This website makes extensive use of JavaScript. For a richer experience please enable JavaScript in your browser.

High contrast version - your agreement to receive cookies is required

To view a high contrast version of our website we will need to give your computer two cookies. These are functional cookies - they do not collect any of your personal data, but simply remember that you agree to receiving the colour scheme cookies and that you want this website to have a high contrast colour scheme.

If you would like to turn on the high contrast function and receive the cookies, click on the 'accept' button. You will be able to delete the cookies at any time from your machine. If you do not want these cookies or no longer want the site to appear in high contrast colours, click the 'cancel' button. If you do not accept the cookie this function will not work.

We are asking your permission to place these cookies on your machine as part of the European e-Privacy Directive which applies to all sites in the UK. You can find out more about the Directive, the cookies we use on our website and how you can control cookies at www.yorkshiredales.org.uk/privacypolicy.htm#cookies.

Resizing the text size - your agreement to receive cookies is required

To change the size of the text on our website we will need to give your computer two cookies. These are functional cookies. One remembers that you have agreed to receiving the text size cookie while the other one remembers what size of text you have chosen to view the site with. Neither of the cookies collect any of your personal data.

If you would like to change the text size and receive the cookies, click on the 'accept' button. You will be able to delete the cookies at any time from your machine. If you do not want the cookies or no longer want the site to appear with different sized text, click the 'cancel' button. If you do not accept the cookies this function will not work.

We are asking your permission to place these cookies on your machine as part of the European e-Privacy Directive which applies to all sites in the UK. You can find out more about the Directive, the cookies we use on our website and how you can control cookies at www.yorkshiredales.org.uk/privacypolicy.htm#cookies.

Cookies on this website

We use cookies to ensure you have the best experience on our website and we do not collect your personal information. If you continue without changing your computer settings, we'll assume that you are happy to receive our cookies and we will not show you this notice again. You can change your cookie settings at any time so that your computer rejects our cookies.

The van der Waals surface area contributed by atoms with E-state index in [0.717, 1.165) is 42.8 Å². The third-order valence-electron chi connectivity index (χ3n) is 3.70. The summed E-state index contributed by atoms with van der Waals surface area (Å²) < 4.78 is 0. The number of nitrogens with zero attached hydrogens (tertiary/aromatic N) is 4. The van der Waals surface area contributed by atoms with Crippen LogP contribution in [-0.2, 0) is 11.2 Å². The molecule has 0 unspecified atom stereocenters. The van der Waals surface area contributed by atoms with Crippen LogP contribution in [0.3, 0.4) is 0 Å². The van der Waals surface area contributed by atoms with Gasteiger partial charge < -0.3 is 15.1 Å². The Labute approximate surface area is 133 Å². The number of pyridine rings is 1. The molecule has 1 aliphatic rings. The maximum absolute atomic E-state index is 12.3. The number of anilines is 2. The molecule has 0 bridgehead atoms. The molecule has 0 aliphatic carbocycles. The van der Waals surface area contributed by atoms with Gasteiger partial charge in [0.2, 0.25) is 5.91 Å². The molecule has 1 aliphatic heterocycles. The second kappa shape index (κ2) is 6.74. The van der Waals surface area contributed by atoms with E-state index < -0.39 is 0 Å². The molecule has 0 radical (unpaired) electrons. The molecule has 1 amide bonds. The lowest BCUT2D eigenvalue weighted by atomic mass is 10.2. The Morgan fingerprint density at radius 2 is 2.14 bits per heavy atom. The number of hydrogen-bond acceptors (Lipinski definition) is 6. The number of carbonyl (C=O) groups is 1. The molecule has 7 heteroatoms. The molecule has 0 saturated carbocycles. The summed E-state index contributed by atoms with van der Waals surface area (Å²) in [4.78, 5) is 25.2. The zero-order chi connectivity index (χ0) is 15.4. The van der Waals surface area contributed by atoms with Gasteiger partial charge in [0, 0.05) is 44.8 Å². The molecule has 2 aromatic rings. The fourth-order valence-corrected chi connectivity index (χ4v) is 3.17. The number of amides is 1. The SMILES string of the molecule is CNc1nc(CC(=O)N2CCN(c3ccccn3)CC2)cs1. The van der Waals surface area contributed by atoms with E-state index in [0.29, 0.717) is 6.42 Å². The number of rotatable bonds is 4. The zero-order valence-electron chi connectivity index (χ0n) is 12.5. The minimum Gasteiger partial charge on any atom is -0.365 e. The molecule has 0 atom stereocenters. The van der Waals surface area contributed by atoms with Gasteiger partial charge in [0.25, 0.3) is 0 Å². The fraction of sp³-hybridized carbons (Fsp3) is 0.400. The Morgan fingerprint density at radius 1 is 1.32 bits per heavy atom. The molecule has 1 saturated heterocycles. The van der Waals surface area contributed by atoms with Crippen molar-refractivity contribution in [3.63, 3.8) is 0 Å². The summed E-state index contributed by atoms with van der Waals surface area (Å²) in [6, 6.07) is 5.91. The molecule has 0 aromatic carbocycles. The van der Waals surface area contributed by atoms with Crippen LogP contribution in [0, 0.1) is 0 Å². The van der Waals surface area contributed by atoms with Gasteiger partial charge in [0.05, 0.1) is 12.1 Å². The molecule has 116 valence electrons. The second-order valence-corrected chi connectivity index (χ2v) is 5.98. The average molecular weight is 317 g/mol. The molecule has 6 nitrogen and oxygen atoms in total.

Find out more about cookies and changing your settings

Trees and woodlands

The Yorkshire Dales National Park Authority positively supports landowners and communities to manage and increase the amount of woodlands within the National Park.  This is supported by the Dales Woodlands Strategy and the National Park Management Plan, which has objectives to significantly increase the amount of woodland and to bring all ancient semi natural woodlands into management.  

Creating new woodlands

Over the last 6 years, the 'Dales Woodland Restoration Programme' has funded the creation of 450 hectares of new native woodland in the National Park, almost all of which is on privately-owned land.  The Programme is jointly-funded by the Forestry Commission, the Yorkshire Dales Millennium Trust and the Yorkshire Dales National Park Authority.

The Authority and its partners have an ambitious target to increase the amount of native woodland by 100 hectares each year for the rest of the decade.

The Authority is also an active participant within a pilot project being run by the Forestry Commission to look at the opportunities for businesses to become carbon neutral and support new woodlands by buying carbon credits. Not only will this help businesses to become green it will assist landowners to create new woodlands.

Managing woodlands

In addition, the management of existing woodlands will mean that they will start to regenerate and develop a wide age structure leading to more carbon capture than an unmanaged wood. The soil structure will develop and carbon will be retained.